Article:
July saw me travel to Uganda for my first visit to one of 20 Creative Learning Centres funded by the Department for International Development and run by Viva’s partner network, CRANE. The Centres have a high success rate in helping girls who have dropped out of school because of poverty, prejudice or pregnancy to re-start their education and transition back into mainstream school. I met girls who walk miles each day to get to the Centre, and I was impressed by their levels of attention, commitment, enthusiasm and engagement. I’m delighted to say we have met very demanding objectives set by the UK Government and have recently been awarded an additional £800,000 for the coming year.
August was hard. One night when my family was away and I was at home alone, I received a Skype call from Carmen Alvarez, who heads up our work in Latin America. She told me that 12 year-old Joel had been killed. I learned that he had been knocked over as he came out of the bakery in which he was an apprentice, and my heart broke. Life is so fragile, so hard-won and so quickly lost. The cruelty of a world in which a boy is abused by those closest to him, then rescued and helped towards a new life, only to have it so brutally stolen stung me to the core. On reflection, I am coming to the conclusion that all we can do is our best. We can’t sort every problem, but we can place the children we work with in the hands of a God whose name is Love, and leave them there.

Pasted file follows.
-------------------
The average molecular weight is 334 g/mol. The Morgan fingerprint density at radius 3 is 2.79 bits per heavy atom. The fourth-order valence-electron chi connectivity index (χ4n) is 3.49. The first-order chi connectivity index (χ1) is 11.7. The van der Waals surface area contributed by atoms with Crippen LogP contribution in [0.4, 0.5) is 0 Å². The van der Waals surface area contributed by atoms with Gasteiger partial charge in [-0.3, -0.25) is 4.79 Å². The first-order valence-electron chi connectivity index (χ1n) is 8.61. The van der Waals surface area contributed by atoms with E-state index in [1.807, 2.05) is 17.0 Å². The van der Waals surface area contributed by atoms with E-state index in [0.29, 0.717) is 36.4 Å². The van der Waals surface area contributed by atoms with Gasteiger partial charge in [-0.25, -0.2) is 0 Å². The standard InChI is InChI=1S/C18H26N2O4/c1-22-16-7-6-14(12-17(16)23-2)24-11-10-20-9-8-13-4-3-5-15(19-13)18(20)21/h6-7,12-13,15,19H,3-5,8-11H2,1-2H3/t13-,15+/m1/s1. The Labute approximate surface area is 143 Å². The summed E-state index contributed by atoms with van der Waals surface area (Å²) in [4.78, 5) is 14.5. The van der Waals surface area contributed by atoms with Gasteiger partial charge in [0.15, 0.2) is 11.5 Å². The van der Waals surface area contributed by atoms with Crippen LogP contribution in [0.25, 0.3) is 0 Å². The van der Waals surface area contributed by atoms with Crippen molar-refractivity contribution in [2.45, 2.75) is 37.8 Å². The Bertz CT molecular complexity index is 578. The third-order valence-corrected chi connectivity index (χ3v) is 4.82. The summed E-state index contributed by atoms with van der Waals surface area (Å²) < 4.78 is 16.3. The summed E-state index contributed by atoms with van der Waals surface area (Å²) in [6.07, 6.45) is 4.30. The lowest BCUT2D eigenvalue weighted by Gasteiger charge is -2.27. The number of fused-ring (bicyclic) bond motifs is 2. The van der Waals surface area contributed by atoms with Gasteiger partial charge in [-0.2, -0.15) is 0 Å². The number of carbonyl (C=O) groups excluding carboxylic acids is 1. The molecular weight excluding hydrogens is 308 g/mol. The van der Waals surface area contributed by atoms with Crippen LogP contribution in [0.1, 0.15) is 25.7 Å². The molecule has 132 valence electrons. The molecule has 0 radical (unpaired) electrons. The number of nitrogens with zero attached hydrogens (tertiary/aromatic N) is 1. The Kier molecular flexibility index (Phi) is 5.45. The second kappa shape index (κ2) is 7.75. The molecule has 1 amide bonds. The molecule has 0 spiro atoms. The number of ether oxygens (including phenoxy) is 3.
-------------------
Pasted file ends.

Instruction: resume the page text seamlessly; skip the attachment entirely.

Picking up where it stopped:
In September I stayed in the UK. In past years when Viva has experienced some financial challenges my 11-year old son Tom has responded by going to find his piggy bank and emptying it out unreservedly, putting all the coins into an envelope addressed ‘Viva’. I’ve been touched by his faith in Viva’s mission and desire to give everything he had to secure it. This September he set up a standing order from his monthly pocket money, and his ambition when he’s older is to work for Viva.
In October whilst in the Philippines I came across a family who live on the street just near a project that is part of our partner network. The children sleep in a motorbike sidecar at night, and the parents on the pavement next to them. They are fed by the project. One of our party was Fe Feronda, our Network Coordinator. Her job is huge and draining; her expertise is in post-disaster collaboration and as part of this she travels extensively internationally. But in her free time she volunteers with this project. She stopped to talk to the pavement family. She knew them and they knew and trusted her. These are the heroes with whom I get to work.
November involved a trip to Uganda to interview for a new Network Consultant to work alongside Mim Friday who has played a key role in the development of our partner network CRANE. She’s brilliant, and busy, and it has been great to appoint a colleague for her. What’s been even better is the calibre of the appointee, Paul Kabunga, who brings a wealth of experience, an extended network of contacts and particular expertise in HIV and AIDS work.
As the year came to a close in December, I had the pleasure of meeting with George Verwer, the flamboyant and dedicated founder of Operation Mobilisation. As we talked what struck me was that this spiritual giant chose to ask me the most down to earth of questions: ‘How are your finances?’ This is a characteristic I’ve seen in the most God-focused spiritual leaders time after time. Common sense and practicality tell us that the work of the saints needs funds to fuel it.
As you can see, last year gave me cause for grief and for celebration. The children with whom we work and the adults who make up our partner networks face difficulties often beyond our imagining. But where people serve, love and give sacrificially to help children we build something beautiful and powerful.
Thank you for your part in helping children living in situations of poverty and abuse to know that they are seen and loved, and to experience much longed-for change and hope.